Excess Water Buildup
Like increased humidity, water buildup within your air conditioner will invariably cause more mist formation upon operation. Condensation in AC units can occur from many different sources, some problematic and others not. However, if you notice any frost or leaks, you might need to get your system checked for water buildup.
Ways To Stop Mist Formation
While mist is typically a nonissue for air conditioners, it’s essential to know how to stop mist formation. These are the six main ways of decreasing mist formation.
Variable Speed Air Conditioner
Variable speed air conditioners automatically vary fan speeds to optimize indoor cooling, limit mist, and reduce energy costs. Variable speed units can increase and decrease fan speeds to achieve ideal temperatures more quickly and give the unit breaks that limit energy use. Investing in one of these units could offer more benefits than just limiting mist.
Replace Air Filters
Dirty air filters offer another explanation for excess mist formation. As air cycles through your system to cool your home, it brings with it dust and grime from the air filters. Excessively dirty air filters can seemingly create more mist, as cooler air contains more dust particles.
Keep AC Powered on While Out
Most people think they’ll save money by turning off their air conditioner every time they leave home. However, keeping your air conditioner powered on while you’re gone can provide both energy savings and mist reduction. Because your home won’t have time to heat up, keeping your unit on could resolve mist.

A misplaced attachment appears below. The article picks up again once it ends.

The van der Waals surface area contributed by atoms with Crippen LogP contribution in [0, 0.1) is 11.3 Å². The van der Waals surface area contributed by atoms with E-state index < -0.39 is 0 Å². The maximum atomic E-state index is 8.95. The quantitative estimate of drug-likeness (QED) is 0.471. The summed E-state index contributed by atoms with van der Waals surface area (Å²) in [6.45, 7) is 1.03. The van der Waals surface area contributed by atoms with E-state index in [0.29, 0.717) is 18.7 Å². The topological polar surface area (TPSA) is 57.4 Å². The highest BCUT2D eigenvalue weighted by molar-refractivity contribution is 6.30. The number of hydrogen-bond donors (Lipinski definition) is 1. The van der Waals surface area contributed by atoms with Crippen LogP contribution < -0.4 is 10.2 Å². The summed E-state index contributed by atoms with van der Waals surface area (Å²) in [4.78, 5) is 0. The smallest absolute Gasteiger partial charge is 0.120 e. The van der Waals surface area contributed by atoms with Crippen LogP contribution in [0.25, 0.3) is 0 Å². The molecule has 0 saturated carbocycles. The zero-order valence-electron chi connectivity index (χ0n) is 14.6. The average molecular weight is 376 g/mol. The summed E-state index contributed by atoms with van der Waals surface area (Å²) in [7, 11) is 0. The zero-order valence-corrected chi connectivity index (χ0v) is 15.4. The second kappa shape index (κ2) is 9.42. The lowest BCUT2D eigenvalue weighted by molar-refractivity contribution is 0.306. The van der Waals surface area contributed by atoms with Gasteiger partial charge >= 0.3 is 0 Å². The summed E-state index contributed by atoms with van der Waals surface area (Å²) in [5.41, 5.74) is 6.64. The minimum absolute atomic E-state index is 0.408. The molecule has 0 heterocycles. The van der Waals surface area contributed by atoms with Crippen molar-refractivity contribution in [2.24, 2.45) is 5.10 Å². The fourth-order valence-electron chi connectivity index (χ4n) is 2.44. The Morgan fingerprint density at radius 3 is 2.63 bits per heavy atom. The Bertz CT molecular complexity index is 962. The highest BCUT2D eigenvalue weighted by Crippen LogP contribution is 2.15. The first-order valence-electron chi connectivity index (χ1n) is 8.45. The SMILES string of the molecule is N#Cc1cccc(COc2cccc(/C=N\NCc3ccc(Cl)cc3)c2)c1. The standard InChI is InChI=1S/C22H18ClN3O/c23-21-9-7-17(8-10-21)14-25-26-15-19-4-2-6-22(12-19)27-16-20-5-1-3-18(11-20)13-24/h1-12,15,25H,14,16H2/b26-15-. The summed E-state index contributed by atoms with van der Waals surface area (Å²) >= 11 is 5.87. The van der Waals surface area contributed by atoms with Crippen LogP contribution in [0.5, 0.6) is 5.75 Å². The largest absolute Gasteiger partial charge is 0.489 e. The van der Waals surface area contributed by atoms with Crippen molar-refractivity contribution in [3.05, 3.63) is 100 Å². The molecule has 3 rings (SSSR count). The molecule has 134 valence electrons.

Get a Dehumidifier
Removing humidity from the air will immediately limit mist. Investing in a dehumidifier can make your home more comfortable and dry while limiting mist.
Ensure You Have a Properly Sized Unit
Any residential or commercial space that has an improperly sized air conditioner will experience issues. Among these problems, mist formation might be at the top of the list. Thus, excessive mist might indicate that your air conditioner is not the proper size for your space.
Call Professionals for an Inspection
If mist formation is causing concern, call professionals for an inspection. HVAC experts from Quality Heating, Cooling & Plumbing can check your entire system to see if there are problems that require professional attention.
Fortify Your AC Unit With Top-Rated Professionals From Quality Heating, Cooling & Plumbing
Have you noticed that your house is colder than the thermostat setting? Mist offers one sign of temperature regulation issues and moisture problems for your HVAC unit that may require professional attention.
When you’re ready to address your AC cooling problem or moisture issue, call HVAC experts from Quality Heating, Cooling & Plumbing. With over 20 years of experience, we’re the best local professionals to optimize your HVAC system.
So why is my air conditioner blowing mist? Learn more about your AC moisture problem by calling 918-276-7151 and consulting top-rated HVAC professionals from Quality Heating, Cooling & Plumbing.